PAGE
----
Toronto-based start-ups Massively and Wysdom are using AI-enhanced chatbots to connect brands with their customers

Have you ever had a conversation with a machine? Chances are the next time you reach out to customer service, an artificially intelligent chat-bot will be there to help. Several Toronto-based entrepreneurs are behind this transformation of customer service, including Wysdom and Massively. The two companies have both grown from start-ups at MaRS to working with international brands to deliver AI-enhanced customer service.

Getting wise with Wysdom

Wysdom was founded five years ago to connect brands and their customers through AI. "The concept is that as more customers demand digital customer care, you can't scale that solely with humans," explains Jeff Brunet, President and Founder of Wysdom. "But with AI in the mix you can truly deliver value, providing the right answer by using context."

In essence, AI-enhanced chat-bots actually understand what you're saying. "They understand language rather than keywords," Brunet says. "It's at the intersection of natural language processing and big data." The bot can also learn from past experiences, drawing on millions of previous customer interactions to develop smarter answers.

So far, the product has been picked up by a variety of telecom providers including Rogers, Shaw and Virgin Mobile. "We have 40 million customers using the product today," says Brunet. "It's running in English, French and Spanish, while Portuguese, Mandarin, German and Italian are in the lab stage."

Brunet views his company's technology as enhancing rather than replacing existing customer service. "We haven't seen a negative impact on jobs, but it's changing the dynamic of customer service jobs," he explains. "The bot can handle the most common questions, leaving the representative to focus on the exceptions, making their job less repetitive."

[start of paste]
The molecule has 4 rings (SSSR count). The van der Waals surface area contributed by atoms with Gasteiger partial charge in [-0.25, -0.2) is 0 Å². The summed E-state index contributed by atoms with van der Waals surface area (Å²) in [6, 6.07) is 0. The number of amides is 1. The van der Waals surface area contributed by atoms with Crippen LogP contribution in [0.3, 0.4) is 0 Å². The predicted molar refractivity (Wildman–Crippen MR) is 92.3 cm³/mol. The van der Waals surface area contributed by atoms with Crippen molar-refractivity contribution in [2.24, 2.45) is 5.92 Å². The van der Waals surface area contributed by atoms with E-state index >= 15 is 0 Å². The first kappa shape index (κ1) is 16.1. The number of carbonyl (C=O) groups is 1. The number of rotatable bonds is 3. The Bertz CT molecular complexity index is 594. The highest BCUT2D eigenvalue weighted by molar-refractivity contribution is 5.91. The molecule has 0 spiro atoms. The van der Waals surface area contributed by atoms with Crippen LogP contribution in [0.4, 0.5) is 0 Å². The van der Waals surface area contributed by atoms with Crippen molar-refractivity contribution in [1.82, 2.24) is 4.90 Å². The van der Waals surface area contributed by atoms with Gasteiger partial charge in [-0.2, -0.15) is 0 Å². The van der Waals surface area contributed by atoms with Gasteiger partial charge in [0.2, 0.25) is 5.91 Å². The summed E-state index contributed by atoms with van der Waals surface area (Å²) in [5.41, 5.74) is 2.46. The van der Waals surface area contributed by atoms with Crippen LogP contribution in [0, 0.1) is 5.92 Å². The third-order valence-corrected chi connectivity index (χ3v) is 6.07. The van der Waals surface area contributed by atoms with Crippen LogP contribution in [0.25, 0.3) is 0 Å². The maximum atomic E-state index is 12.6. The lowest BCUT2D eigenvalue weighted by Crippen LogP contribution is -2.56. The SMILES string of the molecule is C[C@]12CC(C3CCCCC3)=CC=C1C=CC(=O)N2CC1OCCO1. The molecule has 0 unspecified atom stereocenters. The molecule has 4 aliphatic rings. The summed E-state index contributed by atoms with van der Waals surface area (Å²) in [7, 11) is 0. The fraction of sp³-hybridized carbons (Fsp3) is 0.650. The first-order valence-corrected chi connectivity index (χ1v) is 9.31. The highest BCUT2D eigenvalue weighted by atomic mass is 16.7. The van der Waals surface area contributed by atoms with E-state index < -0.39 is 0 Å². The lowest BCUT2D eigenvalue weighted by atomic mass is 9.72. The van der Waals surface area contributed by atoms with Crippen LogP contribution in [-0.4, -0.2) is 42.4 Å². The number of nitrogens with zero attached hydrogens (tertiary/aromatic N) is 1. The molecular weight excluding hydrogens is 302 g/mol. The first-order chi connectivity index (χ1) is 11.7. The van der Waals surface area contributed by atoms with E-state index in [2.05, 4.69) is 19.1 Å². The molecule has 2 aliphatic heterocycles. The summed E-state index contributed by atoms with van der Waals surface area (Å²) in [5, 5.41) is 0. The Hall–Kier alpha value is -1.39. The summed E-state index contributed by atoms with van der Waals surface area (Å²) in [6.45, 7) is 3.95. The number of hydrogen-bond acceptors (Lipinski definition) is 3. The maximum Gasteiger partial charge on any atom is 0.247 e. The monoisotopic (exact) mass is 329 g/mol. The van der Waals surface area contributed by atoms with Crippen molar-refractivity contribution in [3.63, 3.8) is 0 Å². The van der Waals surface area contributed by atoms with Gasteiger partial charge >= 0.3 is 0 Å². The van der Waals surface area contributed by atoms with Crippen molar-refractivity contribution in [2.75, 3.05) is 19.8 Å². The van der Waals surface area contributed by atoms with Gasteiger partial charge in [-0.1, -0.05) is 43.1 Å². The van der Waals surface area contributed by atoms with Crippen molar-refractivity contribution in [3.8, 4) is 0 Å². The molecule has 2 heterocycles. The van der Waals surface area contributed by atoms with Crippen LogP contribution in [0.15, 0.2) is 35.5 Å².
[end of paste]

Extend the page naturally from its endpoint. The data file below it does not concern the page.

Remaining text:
Massively: bots made easier

Massively was initially founded as an interactive storytelling platform, when the founder, Russ Ward came to a realization. "The insight for us was in the area of "wouldn't it be cool if you could talk to fictional characters?"" The company is now using chat-bots to help bring brands to life in customer service interactions.

"Where we focus, and where I think we're different, is we try to bring a level of emotional intelligence or empathy," says Ward. For humans, communicating with a bot could be frustrating. Massively believes it can reduce this frustration with bots that understand human emotion and respond accordingly. "You show empathy when it's required. We're connecting the dots between artificial intelligence and emotional intelligence."

Ward thinks this kind of emotional artificial intelligence will help humanize the bots. "I do think you're going to start to see companies like ours put an emphasis on the softer side of AI around personality, tone and empathy," while cautioning that bots must be transparent about what they are. "We want to humanize the experience without tricking people into thinking they're talking to a human."

Massively has already partnered with a variety of brands including Adidas, CBS, and Mondelez. They also produced a bilingual bot for Elections Ontario to help provide voting information.

"It's an innovation hub"

Massively and Wysdom are just two of the hundreds of AI start-ups in Toronto. "It's an innovation hub," says Ward. He credits incubators and accelerators with helping to create an environment where start-ups can thrive. "We reached out to MaRS about a year into our journey, they helped us commercialize and understand how we should be selling our product."

Brunet agrees, "The number of accelerators and incubators is incredible. We're at MaRS, where I also mentor at the Founder's Institute. It's a great place for first-time entrepreneurs to learn from people who have founded multiple businesses." He believes outstanding talent is what makes Toronto an incredible place for tech companies to grow, "I think there's fantastic access to talent. A lot of great universities and companies – both small and large – are churning out great employees"

"You need the next generation coming out of school with two things," says Brunet. "One is the research acumen to push new algorithms forward. The other is the practical hands on experience and being able to come into the business and provide value beyond being a researcher."

"It's an exciting field to be in," Ward says, "there's still so much to learn and discover."

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January 8, 2019

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